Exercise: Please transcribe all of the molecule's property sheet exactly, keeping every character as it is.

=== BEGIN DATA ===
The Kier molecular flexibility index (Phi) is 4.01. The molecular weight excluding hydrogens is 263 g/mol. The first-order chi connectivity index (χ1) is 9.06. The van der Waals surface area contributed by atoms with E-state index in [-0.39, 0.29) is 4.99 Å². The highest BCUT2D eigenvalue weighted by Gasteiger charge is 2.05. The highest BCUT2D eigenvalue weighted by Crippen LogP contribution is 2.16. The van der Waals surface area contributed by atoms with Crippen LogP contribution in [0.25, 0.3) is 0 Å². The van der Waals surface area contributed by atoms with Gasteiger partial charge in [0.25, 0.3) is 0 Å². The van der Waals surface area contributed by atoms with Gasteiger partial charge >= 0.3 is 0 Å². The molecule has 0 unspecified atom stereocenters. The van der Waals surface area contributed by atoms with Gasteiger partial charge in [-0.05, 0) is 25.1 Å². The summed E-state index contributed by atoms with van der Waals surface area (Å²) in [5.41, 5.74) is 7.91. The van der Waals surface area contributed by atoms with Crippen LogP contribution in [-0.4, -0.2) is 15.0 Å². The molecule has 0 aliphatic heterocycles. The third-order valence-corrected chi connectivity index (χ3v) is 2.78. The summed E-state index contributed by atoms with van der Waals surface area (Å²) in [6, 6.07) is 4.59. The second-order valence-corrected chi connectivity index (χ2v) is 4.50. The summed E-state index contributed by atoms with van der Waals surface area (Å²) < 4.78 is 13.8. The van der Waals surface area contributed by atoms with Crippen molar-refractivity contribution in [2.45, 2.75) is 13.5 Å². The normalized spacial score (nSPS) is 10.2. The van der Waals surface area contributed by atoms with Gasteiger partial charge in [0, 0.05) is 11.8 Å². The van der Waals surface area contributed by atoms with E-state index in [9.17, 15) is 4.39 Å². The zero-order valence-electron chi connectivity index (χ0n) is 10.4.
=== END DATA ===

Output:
The Kier molecular flexibility index (Phi) is 4.01. The molecular weight excluding hydrogens is 263 g/mol. The first-order chi connectivity index (χ1) is 9.06. The van der Waals surface area contributed by atoms with E-state index in [-0.39, 0.29) is 4.99 Å². The highest BCUT2D eigenvalue weighted by Gasteiger charge is 2.05. The highest BCUT2D eigenvalue weighted by Crippen LogP contribution is 2.16. The van der Waals surface area contributed by atoms with Crippen LogP contribution in [0.25, 0.3) is 0 Å². The van der Waals surface area contributed by atoms with Gasteiger partial charge in [0.25, 0.3) is 0 Å². The van der Waals surface area contributed by atoms with Gasteiger partial charge >= 0.3 is 0 Å². The molecule has 0 unspecified atom stereocenters. The van der Waals surface area contributed by atoms with Gasteiger partial charge in [-0.05, 0) is 25.1 Å². The summed E-state index contributed by atoms with van der Waals surface area (Å²) in [5.41, 5.74) is 7.91. The van der Waals surface area contributed by atoms with Crippen LogP contribution in [-0.4, -0.2) is 15.0 Å². The molecule has 0 aliphatic heterocycles. The third-order valence-corrected chi connectivity index (χ3v) is 2.78. The summed E-state index contributed by atoms with van der Waals surface area (Å²) in [6, 6.07) is 4.59. The second-order valence-corrected chi connectivity index (χ2v) is 4.50. The summed E-state index contributed by atoms with van der Waals surface area (Å²) < 4.78 is 13.8. The van der Waals surface area contributed by atoms with Crippen molar-refractivity contribution in [2.45, 2.75) is 13.5 Å². The normalized spacial score (nSPS) is 10.2. The van der Waals surface area contributed by atoms with Gasteiger partial charge in [0, 0.05) is 11.8 Å². The van der Waals surface area contributed by atoms with E-state index in [9.17, 15) is 4.39 Å². The zero-order valence-electron chi connectivity index (χ0n) is 10.4.